sun 01/10/2023

1864, BBC Four | reviews, news & interviews

1864, BBC Four

1864, BBC Four

Epic Danish drama about the human cost of nationalism

War-torn: Pilou Asbæk as Didrich in '1864'

They must have run out of contemporary Danes to bump off, or coalition governments to form. 1864 is something completely different from Danish national broadcaster DR, and it’s safe to presume it wouldn’t have made it onto British TV without a prior softening up of the audience. An epic drama about Denmark’s disastrous attempt to claim Schleswig-Holstein in the eponymous year – would you honestly have watched that if Sarah Lund and Birgitte Nyborg hadn't paved the way?

Helpfully it’s also riddled with actors familiar from The Killing and Borgen.

Apart from its cast, 1864 has in common with its predecessors an interest in the trickledown impact of politics on ordinary lives. The drama opens in 1851 when soldiers come back from war to a baronial estate in South Fynen. The big house welcomes in its son and heir Didrich (Pilou Asbæk), while farm worker Thøger (Lars Mikkelsen) returns to his wife and two young boys Peter and Laust. The latter has a leg wound that soon kills him off, while the former warns his father that while he seems to be in one piece, he is anything but. And so it soon proves. His deranged antics include thrashing an innocent gypsy, and propositioning the foreman’s pretty and forthright young daughter Inge (Fanny Leander Bornedal pictured below with Sylvester Byder), who had to remind him she’s just a child.

Meanwhile in Copenhagen up-and-coming politician Bishop Monrad (Nicolas Bro) becomes the figurehead for Denmark’s need to reassert its destiny as God’s chosen people by retaking a little German-speaking patch also claimed by Prussia. Monrad, fearing the mad gene in his family, needs his spine stiffening, and he does it by regular visits to grand Shakespearean actress Mrs Heiberg (Sidse Babett Knudsen). “There is no passion without madness!” she exhorts, and tramples all over his chest as he lies prone on her floor (pictured below). Elsewhere, in another grand room in Europe, a rising politician called Bismarck plays toy soldiers with his children.

The drama is framed by scenes set in the present day. Claudia (Sarah-Sofie Boussnina) is a druggy drop-out whose parents are bereaved by the loss of her brother in a war – presumably Afghanistan. She is sent by social services to look after a crotchety old man in the big local manor. You’ve guessed it, this is the same manor where 150 years earlier the action unfolded. She is soon drawn into Inge’s story of the disastrous war, discovered in a long-lost journal.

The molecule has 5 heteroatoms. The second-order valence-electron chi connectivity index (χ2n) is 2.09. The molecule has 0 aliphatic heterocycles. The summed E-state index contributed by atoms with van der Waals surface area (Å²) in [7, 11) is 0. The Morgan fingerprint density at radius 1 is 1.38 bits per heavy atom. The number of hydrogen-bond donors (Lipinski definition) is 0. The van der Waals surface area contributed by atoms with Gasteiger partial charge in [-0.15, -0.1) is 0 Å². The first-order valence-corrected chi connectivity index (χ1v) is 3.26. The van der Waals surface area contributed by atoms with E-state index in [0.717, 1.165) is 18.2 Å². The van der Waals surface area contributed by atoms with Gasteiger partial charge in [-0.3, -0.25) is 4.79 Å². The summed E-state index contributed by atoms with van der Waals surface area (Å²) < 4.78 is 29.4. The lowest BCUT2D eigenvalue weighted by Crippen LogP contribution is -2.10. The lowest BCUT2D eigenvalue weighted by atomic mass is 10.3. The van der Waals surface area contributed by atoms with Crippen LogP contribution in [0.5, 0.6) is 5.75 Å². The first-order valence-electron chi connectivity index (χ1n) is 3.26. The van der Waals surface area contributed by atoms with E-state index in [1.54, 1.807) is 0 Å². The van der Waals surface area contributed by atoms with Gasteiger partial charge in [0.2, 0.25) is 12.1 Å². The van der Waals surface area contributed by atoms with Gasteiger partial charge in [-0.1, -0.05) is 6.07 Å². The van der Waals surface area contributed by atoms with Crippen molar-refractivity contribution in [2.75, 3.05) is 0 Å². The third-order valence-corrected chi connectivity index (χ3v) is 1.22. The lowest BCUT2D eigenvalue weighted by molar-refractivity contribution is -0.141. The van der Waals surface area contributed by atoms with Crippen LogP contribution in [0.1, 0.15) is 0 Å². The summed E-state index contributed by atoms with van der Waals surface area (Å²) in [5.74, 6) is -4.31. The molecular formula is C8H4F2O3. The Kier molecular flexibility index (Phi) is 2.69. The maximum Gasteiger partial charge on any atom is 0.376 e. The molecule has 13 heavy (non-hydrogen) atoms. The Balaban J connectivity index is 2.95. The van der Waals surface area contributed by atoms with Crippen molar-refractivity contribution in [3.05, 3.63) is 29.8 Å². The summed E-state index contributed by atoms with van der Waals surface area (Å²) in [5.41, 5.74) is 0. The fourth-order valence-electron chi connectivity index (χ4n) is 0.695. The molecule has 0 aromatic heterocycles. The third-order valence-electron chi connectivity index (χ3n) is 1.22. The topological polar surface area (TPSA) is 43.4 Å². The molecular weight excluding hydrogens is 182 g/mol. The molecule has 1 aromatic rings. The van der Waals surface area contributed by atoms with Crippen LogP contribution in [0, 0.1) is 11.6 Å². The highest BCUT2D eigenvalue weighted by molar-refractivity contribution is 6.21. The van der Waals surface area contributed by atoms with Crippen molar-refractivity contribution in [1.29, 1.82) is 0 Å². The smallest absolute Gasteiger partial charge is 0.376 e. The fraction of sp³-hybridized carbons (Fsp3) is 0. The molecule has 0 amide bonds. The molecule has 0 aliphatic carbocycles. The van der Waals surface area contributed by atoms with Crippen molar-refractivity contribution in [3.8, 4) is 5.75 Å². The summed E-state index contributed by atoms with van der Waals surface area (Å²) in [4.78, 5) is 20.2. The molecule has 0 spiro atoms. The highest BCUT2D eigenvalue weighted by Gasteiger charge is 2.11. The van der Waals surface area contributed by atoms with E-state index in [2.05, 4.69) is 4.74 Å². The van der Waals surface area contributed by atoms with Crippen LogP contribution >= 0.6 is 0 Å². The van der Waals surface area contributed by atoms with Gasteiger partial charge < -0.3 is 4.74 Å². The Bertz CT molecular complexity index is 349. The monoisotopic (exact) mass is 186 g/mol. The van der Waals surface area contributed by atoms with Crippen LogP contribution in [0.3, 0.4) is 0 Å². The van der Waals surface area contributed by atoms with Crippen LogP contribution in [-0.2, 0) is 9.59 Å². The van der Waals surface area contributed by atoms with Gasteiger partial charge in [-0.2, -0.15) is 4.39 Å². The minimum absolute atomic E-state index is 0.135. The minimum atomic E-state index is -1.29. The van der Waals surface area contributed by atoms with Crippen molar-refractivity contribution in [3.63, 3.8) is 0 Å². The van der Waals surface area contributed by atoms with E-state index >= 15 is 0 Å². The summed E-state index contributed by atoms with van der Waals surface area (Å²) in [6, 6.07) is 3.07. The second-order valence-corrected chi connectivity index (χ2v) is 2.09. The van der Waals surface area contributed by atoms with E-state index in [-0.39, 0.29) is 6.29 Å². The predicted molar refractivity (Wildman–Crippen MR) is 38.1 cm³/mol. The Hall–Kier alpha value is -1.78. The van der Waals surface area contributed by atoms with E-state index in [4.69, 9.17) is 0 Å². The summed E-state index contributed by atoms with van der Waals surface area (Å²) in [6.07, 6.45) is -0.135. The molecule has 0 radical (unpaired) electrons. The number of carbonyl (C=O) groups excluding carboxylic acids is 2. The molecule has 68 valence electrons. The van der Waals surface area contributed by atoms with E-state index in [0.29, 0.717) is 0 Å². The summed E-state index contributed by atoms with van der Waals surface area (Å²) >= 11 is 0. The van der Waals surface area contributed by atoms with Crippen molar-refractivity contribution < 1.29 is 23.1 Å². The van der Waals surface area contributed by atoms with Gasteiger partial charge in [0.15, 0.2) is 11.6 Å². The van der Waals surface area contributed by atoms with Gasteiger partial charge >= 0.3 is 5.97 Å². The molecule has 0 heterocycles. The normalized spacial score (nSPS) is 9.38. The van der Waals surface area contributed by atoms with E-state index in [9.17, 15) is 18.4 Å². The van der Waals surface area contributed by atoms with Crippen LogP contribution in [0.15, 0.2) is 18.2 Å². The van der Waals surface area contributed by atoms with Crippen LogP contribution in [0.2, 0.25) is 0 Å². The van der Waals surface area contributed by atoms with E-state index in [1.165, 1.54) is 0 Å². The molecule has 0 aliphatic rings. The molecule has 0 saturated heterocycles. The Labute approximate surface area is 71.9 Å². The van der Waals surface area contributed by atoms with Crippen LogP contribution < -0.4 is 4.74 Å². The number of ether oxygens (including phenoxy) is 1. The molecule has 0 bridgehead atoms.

We know right from the start, because Inge (played by Marie Tourell Søderberg as an adult) tells us that no one but her will survive this story. In these first two episodes, writer-director Ole Bornedal does a thorough job of shaping a prelapsarian world defined by rigid and often cruel hierarchy. The intertwined lives of Inge, Laust (Sylvester Byder as a child, Jakob Oftebro as an adult)  and Peter (Benjamin Holmstrøm Nielsen, then Jens Sætter-Lassen) were patiently conjured up in slowly accreted detail before the boys enlisted and went off to war.

A study of the cost of fervent nationalism, this is not 19th-century costume drama as we know it. It’s not just because of the framing device, which so far feels like an apologetic misstep designed to persuade Danish audiences that This Stuff Matters. Bornedal takes his cue from the slow rhythms of rural life – he has a lovely eye for gorgeous gentle landscapes under big sunny skies – but as there is also a manic and impressionistic flavour to his storyboarding. The camera floats around a barn dance like a prowling guest, a troupe of gypsies feel like visitors from Bergman, while the deeply strange scenes with the bishop and the actress spring from some Pirandellian farce. The second episode concludes with a touching scene you’ll never find in, say, George Eliot: Inge’s tender love-in with both equally adored brothers (before one of them slipped in on his own). “Everyone is happy! And everything is great!” the pair of them holler in naked post-coital euphoria. We can take that as a dramatic irony.

The eight episodes of 1864 had a bumpy ride in Denmark, not just on grounds of (considerable) cost but also because of what the show had to say about the most humiliating moment in Danish history. As for the rest of us, the Schleswig-Holstein question is simple: does the conversion of obscure history into watchable drama work? So far, yes.

Writer-director Ole Bornedal does a thorough job of shaping a prelapsarian world defined by rigid and often cruel hierarchy


Editor Rating: 
Average: 4 (1 vote)

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It was compelling watching

all wonderful and heart stoppingly gorgeous to look at

What a fantastic piece of drama! Plus a piece of history I knew nothing about .... Moving and informative.

Congratulations to DR for the foresight and courage to make this evocative, moving and beautifully woven tapestry from the graphic horrors of war to the imaginary idyll of pastoral banality.

Even though the story was a translation I could not fail to be moved by the writing. The acting superb.

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